The key issue that the macro-approach fails to appreciate adequately is the diversity of India,coupled with the fact that we need to have vision,strategy,an action plan,monitoring and accountability. The corollary of this diversity is that one size does not fit all,and solutions have to be tailored to suit the different facets of this diversity. If that sounds too abstract,let us start with a concrete example — the diversity of India’s population. This diversity has different manifestations,but the most important,from a purely economic perspective,is the diversity in incomes. When we talk of poverty,education,health,job creation and other such issues,it is important that for all these we identify the appropriate segment of the population,so that specific action plans are drawn up and monitored,and people are held accountable for results. Basically,micro-planning involves asking,“What else we can do for the people” and “What is our position relative to people’s needs”.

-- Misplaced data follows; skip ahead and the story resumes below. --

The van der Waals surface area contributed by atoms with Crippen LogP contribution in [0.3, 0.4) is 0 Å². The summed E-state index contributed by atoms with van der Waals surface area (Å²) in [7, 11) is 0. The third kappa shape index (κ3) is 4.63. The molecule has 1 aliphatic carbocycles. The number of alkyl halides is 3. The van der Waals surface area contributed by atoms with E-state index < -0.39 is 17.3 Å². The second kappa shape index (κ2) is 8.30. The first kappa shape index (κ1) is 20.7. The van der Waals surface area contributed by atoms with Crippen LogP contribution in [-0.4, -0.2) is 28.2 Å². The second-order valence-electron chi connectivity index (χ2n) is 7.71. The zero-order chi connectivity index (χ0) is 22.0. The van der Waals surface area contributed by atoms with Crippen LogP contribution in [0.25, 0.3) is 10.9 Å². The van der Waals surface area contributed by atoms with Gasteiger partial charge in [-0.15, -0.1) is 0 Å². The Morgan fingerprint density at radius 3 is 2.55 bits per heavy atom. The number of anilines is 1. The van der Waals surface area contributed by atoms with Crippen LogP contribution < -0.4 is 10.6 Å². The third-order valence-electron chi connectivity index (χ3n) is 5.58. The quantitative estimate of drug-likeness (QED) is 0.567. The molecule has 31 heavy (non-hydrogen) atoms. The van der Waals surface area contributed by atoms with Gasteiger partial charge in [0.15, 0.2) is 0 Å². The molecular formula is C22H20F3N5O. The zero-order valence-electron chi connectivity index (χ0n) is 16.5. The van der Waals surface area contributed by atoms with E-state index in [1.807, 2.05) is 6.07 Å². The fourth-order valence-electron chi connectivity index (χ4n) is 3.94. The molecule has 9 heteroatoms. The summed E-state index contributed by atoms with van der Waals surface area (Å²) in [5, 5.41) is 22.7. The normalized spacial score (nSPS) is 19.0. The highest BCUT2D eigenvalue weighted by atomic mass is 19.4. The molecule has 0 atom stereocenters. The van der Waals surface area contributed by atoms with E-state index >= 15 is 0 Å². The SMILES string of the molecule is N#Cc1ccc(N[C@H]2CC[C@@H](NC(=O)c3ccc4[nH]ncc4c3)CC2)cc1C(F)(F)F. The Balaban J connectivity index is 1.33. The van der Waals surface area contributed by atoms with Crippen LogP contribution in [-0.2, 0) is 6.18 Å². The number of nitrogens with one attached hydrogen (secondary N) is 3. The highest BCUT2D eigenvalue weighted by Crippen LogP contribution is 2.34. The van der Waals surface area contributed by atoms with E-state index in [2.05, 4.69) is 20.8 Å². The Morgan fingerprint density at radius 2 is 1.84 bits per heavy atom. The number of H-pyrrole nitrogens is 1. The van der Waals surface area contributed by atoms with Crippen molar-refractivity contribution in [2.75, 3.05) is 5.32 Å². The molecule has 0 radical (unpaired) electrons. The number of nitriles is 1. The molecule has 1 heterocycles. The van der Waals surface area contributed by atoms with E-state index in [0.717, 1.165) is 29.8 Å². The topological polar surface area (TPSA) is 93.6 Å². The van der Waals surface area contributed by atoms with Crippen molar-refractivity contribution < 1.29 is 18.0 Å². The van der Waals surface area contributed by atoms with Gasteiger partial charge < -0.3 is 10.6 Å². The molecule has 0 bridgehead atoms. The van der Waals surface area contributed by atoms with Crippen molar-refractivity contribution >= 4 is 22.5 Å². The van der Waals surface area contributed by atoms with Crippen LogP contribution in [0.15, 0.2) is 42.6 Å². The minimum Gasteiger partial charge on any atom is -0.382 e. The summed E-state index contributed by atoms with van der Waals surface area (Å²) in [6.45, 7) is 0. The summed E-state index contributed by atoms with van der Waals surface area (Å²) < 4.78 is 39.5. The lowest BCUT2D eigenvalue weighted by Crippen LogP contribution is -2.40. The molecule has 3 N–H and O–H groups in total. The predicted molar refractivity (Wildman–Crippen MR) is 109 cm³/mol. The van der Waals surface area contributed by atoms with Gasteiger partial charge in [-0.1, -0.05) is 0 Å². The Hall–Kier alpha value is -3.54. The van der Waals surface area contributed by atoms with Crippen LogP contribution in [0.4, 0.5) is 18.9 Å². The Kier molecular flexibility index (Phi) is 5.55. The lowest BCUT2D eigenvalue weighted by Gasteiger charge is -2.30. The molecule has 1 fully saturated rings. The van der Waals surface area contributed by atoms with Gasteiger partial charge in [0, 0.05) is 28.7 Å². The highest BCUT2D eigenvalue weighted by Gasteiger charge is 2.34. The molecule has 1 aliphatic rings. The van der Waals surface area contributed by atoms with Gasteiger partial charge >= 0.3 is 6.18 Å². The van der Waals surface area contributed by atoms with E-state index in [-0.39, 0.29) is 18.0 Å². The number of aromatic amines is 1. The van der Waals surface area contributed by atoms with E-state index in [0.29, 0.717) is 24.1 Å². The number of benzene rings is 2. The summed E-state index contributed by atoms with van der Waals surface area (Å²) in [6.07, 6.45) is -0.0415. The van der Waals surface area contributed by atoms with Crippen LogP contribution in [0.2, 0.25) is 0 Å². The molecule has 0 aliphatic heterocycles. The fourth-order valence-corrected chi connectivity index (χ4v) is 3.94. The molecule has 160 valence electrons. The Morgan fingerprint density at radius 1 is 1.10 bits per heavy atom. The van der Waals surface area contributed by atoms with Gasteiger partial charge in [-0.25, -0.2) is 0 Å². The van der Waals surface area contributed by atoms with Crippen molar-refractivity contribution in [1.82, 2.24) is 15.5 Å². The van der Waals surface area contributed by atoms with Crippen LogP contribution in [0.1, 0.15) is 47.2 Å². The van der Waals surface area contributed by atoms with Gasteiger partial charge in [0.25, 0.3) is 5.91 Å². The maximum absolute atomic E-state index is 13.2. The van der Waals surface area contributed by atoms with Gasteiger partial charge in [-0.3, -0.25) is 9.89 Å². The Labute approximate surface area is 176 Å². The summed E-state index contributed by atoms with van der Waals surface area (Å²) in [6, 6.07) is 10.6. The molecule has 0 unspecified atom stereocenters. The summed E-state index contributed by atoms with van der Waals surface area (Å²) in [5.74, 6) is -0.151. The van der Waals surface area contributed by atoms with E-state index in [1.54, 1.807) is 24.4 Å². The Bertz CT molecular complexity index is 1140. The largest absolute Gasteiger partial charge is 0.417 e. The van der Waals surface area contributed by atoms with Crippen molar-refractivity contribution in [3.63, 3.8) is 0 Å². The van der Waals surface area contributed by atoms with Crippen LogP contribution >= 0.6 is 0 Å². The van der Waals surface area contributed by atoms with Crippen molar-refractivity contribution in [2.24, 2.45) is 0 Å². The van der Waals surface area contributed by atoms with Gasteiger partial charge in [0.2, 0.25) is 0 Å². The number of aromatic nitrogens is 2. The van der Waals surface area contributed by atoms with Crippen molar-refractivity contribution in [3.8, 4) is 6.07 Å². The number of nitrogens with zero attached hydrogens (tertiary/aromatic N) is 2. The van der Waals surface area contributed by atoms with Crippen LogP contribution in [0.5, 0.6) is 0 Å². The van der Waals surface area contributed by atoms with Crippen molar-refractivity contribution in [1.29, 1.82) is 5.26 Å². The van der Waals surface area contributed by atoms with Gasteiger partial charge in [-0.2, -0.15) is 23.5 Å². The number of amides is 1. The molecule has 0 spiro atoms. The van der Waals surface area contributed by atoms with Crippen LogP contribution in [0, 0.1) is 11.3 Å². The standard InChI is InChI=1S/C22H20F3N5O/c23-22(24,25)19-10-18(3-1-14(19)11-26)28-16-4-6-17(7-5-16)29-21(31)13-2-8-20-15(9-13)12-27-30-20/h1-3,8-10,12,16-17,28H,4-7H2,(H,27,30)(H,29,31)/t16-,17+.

Clearly,the solutions would be different for people at the bottom of pyramid,the lower middle class and the middle class (the better off segments can be tackled later). The people at the bottom of the pyramid are unlikely to be either employed or acquire education in a limited period of time. However,50 to 60 per cent of them have a saleable skill,for example,embroidery,carpentry,marble-laying,goat and livestock rearing,basket-making,farming,etc. They need somebody to create a viable commercial universe that will allow them to use their skills and generate meaningful incomes for themselves while operating in their own geography. Our bank’s effort to contribute to this is a small example of a ground-level micro solution. HDFC Bank’s sustainable livelihood initiative is an attempt to bring direct livelihood to 10 million families while uplifting them from poverty and creating secondary employment. It involves a holistic approach,from offering training and enhancing occupation skills to providing credit counseling,financial literacy (market linkages and finance),which financially empowers people and brings them into the banking fold.